September 22, 2020
The Manley Macro Memo
Despite the severe recession, 11.6 million jobs losses since February and little progress containing the virus, the S&P 500 reached an all-time high in August due to the Fed’s massive liquidity injection coupled with investors flight to the safety of the mega-cap technology stocks (Facebook, Apple, Amazon, Google, and Microsoft).
The Fed’s market intervention led to a speculative bubble concentrated in the mega-tech stocks, which has burst. The market is in a correction, which we expect will last until the election is decided.
Our model portfolio is defense and underweight risk relative to our 60/40 benchmark.
In our view, the market offers a poor risk reward, and we strongly believe that the key to growing wealth and compounding at an optimal rate is to avoid significant drawdowns, which typically appear in high-risk periods similar to today.
Market Review: The stock market rally accelerated in August, and the S&P 500 increased by 7.2%, which was its best August since 1986. The S&P 500 closed August at an all-time high and posted the fastest recovery from a 30% decline in market history. During this "risk-on" environment, the safe havens were mixed – gold was flat, the long-term U.S. Treasury bond fell by 5.1%, and the 10-year U.S. Treasury bond yield rose by 15bps to 0.69%.
Although Congress failed to pass a new coronavirus stimulus bill, and the high-frequency economic data softened, investors were encouraged by the decline in new virus cases and the Fed's announcement that it is shifting to "average inflation targeting," which means interest rates will remain at 0% for the foreseeable future.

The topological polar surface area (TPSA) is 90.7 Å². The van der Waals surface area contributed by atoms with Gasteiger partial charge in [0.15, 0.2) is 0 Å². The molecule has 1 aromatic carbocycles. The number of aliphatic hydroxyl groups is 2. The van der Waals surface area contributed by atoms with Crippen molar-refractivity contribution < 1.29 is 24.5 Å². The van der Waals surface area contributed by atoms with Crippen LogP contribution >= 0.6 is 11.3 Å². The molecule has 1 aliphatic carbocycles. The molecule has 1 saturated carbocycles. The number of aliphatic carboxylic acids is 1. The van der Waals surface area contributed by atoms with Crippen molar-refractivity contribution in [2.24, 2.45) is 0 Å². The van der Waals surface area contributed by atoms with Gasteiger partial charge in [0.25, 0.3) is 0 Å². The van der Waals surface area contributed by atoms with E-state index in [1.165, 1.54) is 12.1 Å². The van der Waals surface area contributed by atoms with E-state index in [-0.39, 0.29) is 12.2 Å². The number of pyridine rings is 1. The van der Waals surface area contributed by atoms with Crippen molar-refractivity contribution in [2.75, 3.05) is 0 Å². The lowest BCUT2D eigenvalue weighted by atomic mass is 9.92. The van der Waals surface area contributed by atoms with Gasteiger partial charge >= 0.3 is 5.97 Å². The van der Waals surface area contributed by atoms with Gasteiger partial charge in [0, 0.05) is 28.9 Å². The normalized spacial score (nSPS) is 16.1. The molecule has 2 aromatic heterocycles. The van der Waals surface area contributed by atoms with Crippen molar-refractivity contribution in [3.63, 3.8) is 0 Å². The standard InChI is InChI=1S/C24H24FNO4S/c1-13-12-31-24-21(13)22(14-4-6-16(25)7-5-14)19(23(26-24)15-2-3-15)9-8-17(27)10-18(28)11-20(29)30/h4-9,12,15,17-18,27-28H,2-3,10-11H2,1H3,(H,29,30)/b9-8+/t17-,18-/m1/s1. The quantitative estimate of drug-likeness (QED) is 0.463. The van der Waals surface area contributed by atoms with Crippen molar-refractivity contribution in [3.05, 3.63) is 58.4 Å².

Since the March panic-low, the S&P 500 has rallied by nearly 64%, and the tech-heavy NDX 100 has increased by 79% to close August at record highs. In our view, the Fed's aggressive monetary policy (that cut interest rates to 0% and printed nearly $3 trillion to buy financial assets) and rampant speculation by retail investors fueled these incredible rallies.
According to Jay Ritter at the University of Florida, the first day returns of initial public offerings (IPOs) are averaging 42% this year, which is the highest since the 2000 internet bubble. Also, there has been a record investment in special purpose acquisition companies (SPACs) that have no business plan other than to use the IPO proceeds to acquire a private company within a few years.
These signs of excessive speculation continued in August. Apple and Tesla shares jumped to record highs after each company announced plans to split their stock. Although stock splits have no impact on a company's fundamentals, investors drove Apple and Tesla up by 34%, and 81%, respectively, post the announcements. After the split, Apple became the first U.S. company with a market value of $2 trillion.